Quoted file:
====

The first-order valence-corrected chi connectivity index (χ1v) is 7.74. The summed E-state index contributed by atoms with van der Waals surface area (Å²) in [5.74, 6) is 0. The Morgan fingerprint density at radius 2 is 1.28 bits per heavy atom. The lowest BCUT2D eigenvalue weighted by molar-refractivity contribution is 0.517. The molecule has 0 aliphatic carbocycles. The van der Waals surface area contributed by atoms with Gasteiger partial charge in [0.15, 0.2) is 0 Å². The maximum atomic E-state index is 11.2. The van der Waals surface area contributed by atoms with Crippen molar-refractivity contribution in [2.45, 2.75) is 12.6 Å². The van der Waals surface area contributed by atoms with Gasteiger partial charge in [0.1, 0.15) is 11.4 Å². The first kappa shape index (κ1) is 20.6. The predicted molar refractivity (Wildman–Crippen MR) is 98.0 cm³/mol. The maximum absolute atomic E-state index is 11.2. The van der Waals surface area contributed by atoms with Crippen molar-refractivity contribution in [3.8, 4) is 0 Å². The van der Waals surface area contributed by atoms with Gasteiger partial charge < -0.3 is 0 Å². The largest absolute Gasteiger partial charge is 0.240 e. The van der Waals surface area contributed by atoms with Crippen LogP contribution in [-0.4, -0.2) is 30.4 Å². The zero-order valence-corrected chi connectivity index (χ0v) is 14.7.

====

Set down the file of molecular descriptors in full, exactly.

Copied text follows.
The first-order valence-corrected chi connectivity index (χ1v) is 7.74. The summed E-state index contributed by atoms with van der Waals surface area (Å²) in [5.74, 6) is 0. The Morgan fingerprint density at radius 2 is 1.28 bits per heavy atom. The lowest BCUT2D eigenvalue weighted by molar-refractivity contribution is 0.517. The molecule has 0 aliphatic carbocycles. The van der Waals surface area contributed by atoms with Gasteiger partial charge in [0.15, 0.2) is 0 Å². The maximum atomic E-state index is 11.2. The van der Waals surface area contributed by atoms with Crippen molar-refractivity contribution in [2.45, 2.75) is 12.6 Å². The van der Waals surface area contributed by atoms with Gasteiger partial charge in [0.1, 0.15) is 11.4 Å². The first kappa shape index (κ1) is 20.6. The predicted molar refractivity (Wildman–Crippen MR) is 98.0 cm³/mol. The maximum absolute atomic E-state index is 11.2. The van der Waals surface area contributed by atoms with Crippen molar-refractivity contribution in [3.8, 4) is 0 Å². The van der Waals surface area contributed by atoms with Gasteiger partial charge < -0.3 is 0 Å². The largest absolute Gasteiger partial charge is 0.240 e. The van der Waals surface area contributed by atoms with Crippen LogP contribution in [-0.4, -0.2) is 30.4 Å². The zero-order valence-corrected chi connectivity index (χ0v) is 14.7.